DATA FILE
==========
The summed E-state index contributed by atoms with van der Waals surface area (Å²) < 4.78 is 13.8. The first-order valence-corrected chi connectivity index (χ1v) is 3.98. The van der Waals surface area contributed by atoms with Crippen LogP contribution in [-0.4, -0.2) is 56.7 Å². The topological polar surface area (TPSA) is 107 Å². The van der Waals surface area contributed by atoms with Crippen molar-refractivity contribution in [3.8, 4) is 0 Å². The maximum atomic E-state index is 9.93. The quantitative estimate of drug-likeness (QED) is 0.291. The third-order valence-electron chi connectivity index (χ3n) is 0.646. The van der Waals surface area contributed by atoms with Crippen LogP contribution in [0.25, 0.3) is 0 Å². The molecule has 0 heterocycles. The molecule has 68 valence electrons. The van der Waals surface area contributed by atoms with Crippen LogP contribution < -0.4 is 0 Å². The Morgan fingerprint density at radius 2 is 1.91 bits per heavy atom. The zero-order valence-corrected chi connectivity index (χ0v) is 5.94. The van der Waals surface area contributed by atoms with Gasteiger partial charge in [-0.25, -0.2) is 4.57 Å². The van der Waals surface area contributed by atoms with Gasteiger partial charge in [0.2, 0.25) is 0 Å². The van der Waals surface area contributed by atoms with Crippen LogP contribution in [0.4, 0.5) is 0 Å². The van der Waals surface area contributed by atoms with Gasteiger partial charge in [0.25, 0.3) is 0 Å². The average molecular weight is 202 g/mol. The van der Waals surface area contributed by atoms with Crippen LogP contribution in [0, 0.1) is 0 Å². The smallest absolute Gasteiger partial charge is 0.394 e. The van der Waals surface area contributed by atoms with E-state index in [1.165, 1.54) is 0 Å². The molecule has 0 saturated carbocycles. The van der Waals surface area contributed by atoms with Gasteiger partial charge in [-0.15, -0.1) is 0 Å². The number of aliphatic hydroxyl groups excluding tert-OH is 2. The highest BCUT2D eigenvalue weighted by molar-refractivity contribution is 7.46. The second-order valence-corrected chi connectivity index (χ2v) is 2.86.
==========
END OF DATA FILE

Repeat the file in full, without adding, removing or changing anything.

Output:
The summed E-state index contributed by atoms with van der Waals surface area (Å²) < 4.78 is 13.8. The first-order valence-corrected chi connectivity index (χ1v) is 3.98. The van der Waals surface area contributed by atoms with Crippen LogP contribution in [-0.4, -0.2) is 56.7 Å². The topological polar surface area (TPSA) is 107 Å². The van der Waals surface area contributed by atoms with Crippen molar-refractivity contribution in [3.8, 4) is 0 Å². The maximum atomic E-state index is 9.93. The quantitative estimate of drug-likeness (QED) is 0.291. The third-order valence-electron chi connectivity index (χ3n) is 0.646. The van der Waals surface area contributed by atoms with Crippen LogP contribution in [0.25, 0.3) is 0 Å². The molecule has 0 heterocycles. The molecule has 68 valence electrons. The van der Waals surface area contributed by atoms with Crippen LogP contribution < -0.4 is 0 Å². The Morgan fingerprint density at radius 2 is 1.91 bits per heavy atom. The zero-order valence-corrected chi connectivity index (χ0v) is 5.94. The van der Waals surface area contributed by atoms with Gasteiger partial charge in [-0.25, -0.2) is 4.57 Å². The van der Waals surface area contributed by atoms with Gasteiger partial charge in [0.2, 0.25) is 0 Å². The van der Waals surface area contributed by atoms with Crippen LogP contribution in [0.4, 0.5) is 0 Å². The van der Waals surface area contributed by atoms with Gasteiger partial charge in [0.25, 0.3) is 0 Å². The average molecular weight is 202 g/mol. The van der Waals surface area contributed by atoms with Crippen LogP contribution in [0, 0.1) is 0 Å². The smallest absolute Gasteiger partial charge is 0.394 e. The van der Waals surface area contributed by atoms with E-state index in [1.165, 1.54) is 0 Å². The molecule has 0 saturated carbocycles. The van der Waals surface area contributed by atoms with Gasteiger partial charge in [-0.15, -0.1) is 0 Å². The number of aliphatic hydroxyl groups excluding tert-OH is 2. The highest BCUT2D eigenvalue weighted by molar-refractivity contribution is 7.46. The second-order valence-corrected chi connectivity index (χ2v) is 2.86.